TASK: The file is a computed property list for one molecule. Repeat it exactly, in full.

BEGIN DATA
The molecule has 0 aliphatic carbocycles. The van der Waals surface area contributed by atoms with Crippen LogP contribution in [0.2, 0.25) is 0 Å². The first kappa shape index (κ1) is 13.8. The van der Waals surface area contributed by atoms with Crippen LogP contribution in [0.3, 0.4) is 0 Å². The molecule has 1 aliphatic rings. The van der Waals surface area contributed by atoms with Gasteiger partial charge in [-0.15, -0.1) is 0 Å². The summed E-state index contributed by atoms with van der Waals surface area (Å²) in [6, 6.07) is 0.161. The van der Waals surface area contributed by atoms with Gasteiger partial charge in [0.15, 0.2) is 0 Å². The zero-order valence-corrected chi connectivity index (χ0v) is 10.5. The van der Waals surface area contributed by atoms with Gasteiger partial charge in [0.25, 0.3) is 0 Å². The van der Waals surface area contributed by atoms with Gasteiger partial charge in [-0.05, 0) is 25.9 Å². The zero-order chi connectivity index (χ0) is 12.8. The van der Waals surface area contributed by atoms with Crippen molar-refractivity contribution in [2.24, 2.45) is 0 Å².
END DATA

The molecule has 0 aliphatic carbocycles. The van der Waals surface area contributed by atoms with Crippen LogP contribution in [0.2, 0.25) is 0 Å². The first kappa shape index (κ1) is 13.8. The van der Waals surface area contributed by atoms with Crippen LogP contribution in [0.3, 0.4) is 0 Å². The molecule has 1 aliphatic rings. The van der Waals surface area contributed by atoms with Gasteiger partial charge in [-0.15, -0.1) is 0 Å². The summed E-state index contributed by atoms with van der Waals surface area (Å²) in [6, 6.07) is 0.161. The van der Waals surface area contributed by atoms with Gasteiger partial charge in [0.15, 0.2) is 0 Å². The zero-order valence-corrected chi connectivity index (χ0v) is 10.5. The van der Waals surface area contributed by atoms with Gasteiger partial charge in [0.25, 0.3) is 0 Å². The van der Waals surface area contributed by atoms with Gasteiger partial charge in [-0.05, 0) is 25.9 Å². The zero-order chi connectivity index (χ0) is 12.8. The van der Waals surface area contributed by atoms with Crippen molar-refractivity contribution in [2.24, 2.45) is 0 Å².